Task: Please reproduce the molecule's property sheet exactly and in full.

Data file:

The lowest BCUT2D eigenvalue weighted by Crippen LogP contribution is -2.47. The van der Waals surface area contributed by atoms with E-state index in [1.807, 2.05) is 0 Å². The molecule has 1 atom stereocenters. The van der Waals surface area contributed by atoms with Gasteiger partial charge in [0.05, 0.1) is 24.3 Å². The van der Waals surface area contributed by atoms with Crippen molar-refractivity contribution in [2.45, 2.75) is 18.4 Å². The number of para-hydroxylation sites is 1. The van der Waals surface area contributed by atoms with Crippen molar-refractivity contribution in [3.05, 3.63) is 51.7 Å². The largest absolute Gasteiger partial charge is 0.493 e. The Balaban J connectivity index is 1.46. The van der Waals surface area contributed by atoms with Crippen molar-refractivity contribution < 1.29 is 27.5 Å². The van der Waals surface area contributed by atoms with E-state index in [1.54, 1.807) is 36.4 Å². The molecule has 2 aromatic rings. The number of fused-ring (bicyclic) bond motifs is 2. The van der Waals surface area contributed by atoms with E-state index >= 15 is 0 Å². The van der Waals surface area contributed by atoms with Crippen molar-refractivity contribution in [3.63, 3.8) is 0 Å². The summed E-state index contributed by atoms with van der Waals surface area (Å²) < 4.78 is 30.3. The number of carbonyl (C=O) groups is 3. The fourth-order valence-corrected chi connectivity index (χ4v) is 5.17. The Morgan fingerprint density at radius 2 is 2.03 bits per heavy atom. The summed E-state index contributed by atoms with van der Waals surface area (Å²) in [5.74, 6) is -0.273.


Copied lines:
The lowest BCUT2D eigenvalue weighted by Crippen LogP contribution is -2.47. The van der Waals surface area contributed by atoms with E-state index in [1.807, 2.05) is 0 Å². The molecule has 1 atom stereocenters. The van der Waals surface area contributed by atoms with Gasteiger partial charge in [0.05, 0.1) is 24.3 Å². The van der Waals surface area contributed by atoms with Crippen molar-refractivity contribution in [2.45, 2.75) is 18.4 Å². The number of para-hydroxylation sites is 1. The van der Waals surface area contributed by atoms with Crippen molar-refractivity contribution in [3.05, 3.63) is 51.7 Å². The largest absolute Gasteiger partial charge is 0.493 e. The Balaban J connectivity index is 1.46. The van der Waals surface area contributed by atoms with Crippen molar-refractivity contribution < 1.29 is 27.5 Å². The van der Waals surface area contributed by atoms with E-state index in [1.54, 1.807) is 36.4 Å². The molecule has 2 aromatic rings. The number of fused-ring (bicyclic) bond motifs is 2. The van der Waals surface area contributed by atoms with E-state index >= 15 is 0 Å². The van der Waals surface area contributed by atoms with Crippen molar-refractivity contribution in [3.63, 3.8) is 0 Å². The summed E-state index contributed by atoms with van der Waals surface area (Å²) < 4.78 is 30.3. The number of carbonyl (C=O) groups is 3. The fourth-order valence-corrected chi connectivity index (χ4v) is 5.17. The Morgan fingerprint density at radius 2 is 2.03 bits per heavy atom. The summed E-state index contributed by atoms with van der Waals surface area (Å²) in [5.74, 6) is -0.273.